Saturday, March 28, 2020

Imitation of Jesus Christ

We must imitate Jesus. We are to live as he lived, to think as he thought, to conform ourselves to his image, which is the seal of our sanctification.

François Fénelon

What a difference in behavior! Nothing believes itself to be something; the All-Powerful makes himself nothing. I make myself nothing with you, Lord. I put to death my pride and my vanity, which have controlled me all my life as I immerse myself in you. Help me and keep me afloat as I die to the world; I trust in you. “Turn my eyes away from worthless things; preserve my life according to your word” that I see only you, and so that I can see myself before you. It will be then that I shall know what I am and what you are.

Jesus Christ was born in a stable. He had to flee into Egypt. He passes thirty years of his life in the shop of a craftsman. He suffers hunger, thirst, weariness. He is poor, scorned and abject. He teaches the doctrine of heaven, and no one listens to him. All the great and the wise pursue him, take him, and make him suffer frightful torments. They treat him like a slave, make him die between two thieves after having preferred a murderer to him. That was the life that Jesus Christ chose, and we, we have a horror of every sort of personal humiliation! The slightest contempt towards us is unbearable to us.

Let us compare our life to that of Jesus Christ. Let us remember that he is the master, and that we are the slaves; that he is all-powerful, and that we are only weakness. He lowers himself, and we raise ourselves. Let us accustom ourselves to think so often of our wretchedness, that we may have only contempt for ourselves. Can we, with justice, feel contempt for others and dwell on their faults when we are full of them ourselves? Let us commence to walk on the road, which Jesus Christ has marked for us since it is the only one that can lead us to him.

And how can we find Jesus Christ, if we do not seek him in the conditions of his mortal life, that is to say, in solitude, in silence, in poverty and suffering, in persecutions and insults, in the cross and annihilations? The saints find him in heaven, in the splendor of glory and ineffable joy, but it is after having lived with him on earth in shame, suffering, and humiliation. To be Christians is to be imitators of Jesus Christ. In what can we imitate him except in his humiliations? Nothing else can draw us to him considering his power; we ought to adore him; because he is just, we ought to fear him; as merciful, we ought to love him with all our strength; as humble, submissive, lowly and faithful unto death, we ought to imitate him.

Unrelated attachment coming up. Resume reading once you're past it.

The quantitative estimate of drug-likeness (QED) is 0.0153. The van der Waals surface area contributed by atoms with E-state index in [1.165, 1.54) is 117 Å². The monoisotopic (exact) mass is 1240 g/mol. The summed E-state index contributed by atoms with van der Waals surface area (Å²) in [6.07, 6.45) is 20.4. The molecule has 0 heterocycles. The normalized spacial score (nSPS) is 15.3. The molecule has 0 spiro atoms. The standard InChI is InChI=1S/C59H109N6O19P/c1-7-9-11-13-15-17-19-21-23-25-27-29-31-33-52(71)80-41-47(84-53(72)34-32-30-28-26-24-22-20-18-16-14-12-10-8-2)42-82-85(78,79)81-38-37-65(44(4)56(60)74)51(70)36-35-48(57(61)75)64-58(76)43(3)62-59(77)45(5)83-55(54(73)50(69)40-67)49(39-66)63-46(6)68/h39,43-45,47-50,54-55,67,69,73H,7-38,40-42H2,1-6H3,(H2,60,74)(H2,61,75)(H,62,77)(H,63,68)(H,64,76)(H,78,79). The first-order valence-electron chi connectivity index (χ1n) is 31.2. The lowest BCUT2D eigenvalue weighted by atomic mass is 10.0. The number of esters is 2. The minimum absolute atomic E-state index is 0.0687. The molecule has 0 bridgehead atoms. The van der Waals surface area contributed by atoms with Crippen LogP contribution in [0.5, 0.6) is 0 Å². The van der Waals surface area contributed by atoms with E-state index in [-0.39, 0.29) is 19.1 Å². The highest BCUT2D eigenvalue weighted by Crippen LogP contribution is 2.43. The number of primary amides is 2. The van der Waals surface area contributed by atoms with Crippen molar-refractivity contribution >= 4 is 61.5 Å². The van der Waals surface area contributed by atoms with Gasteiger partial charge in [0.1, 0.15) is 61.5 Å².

Let us not pretend to be able to reach this state through our own strength. Everything in us resists it. But let us console ourselves in the presence of God. Jesus Christ has wanted to feel all our weaknesses. He is a compassionate, high priest who was tempted as we are. Let us then find all our strength in him who became voluntarily weak to strengthen us. Let us enrich ourselves by his poverty, and let us say with confidence, “I can do all things in him who strengthens me.”

I want to follow, O Jesus, the road which thou has taken! Lord, I want to imitate thee, and I only can do so by your grace. O Savior, lowly and humble, give me the knowledge of true Christians and a feeling of contempt for myself. And may I learn the lesson which is incomprehensible to the human spirit, which is to die to self by mortification and true humility.

Let us put our hand to the work, and let us change this so hard and so rebellious heart into the heart of Jesus Christ. Let us approach the sacred heart of Jesus. May he inspire our own. May he destroy all our repulsions. O good Jesus, who has suffered so many shames and humiliations for the love of me, quicken respect and love of you deep within my heart, and make me desire to do so always!

*******

This article was a letter originally written by Francois Fenelon some 300 years ago as part of his collection of letters later published under the name of Christian Perfection and was edited by Mark Heaney. A copy of Christian Perfection that was translated from the French by Mildred Whitney Stillman can be read here and was the translation that I worked from. Christian Perfection was, to me, one of the most practical Christian writings I have ever read, and so I thought that I might edit the phrasing to make it easier for people to understand.

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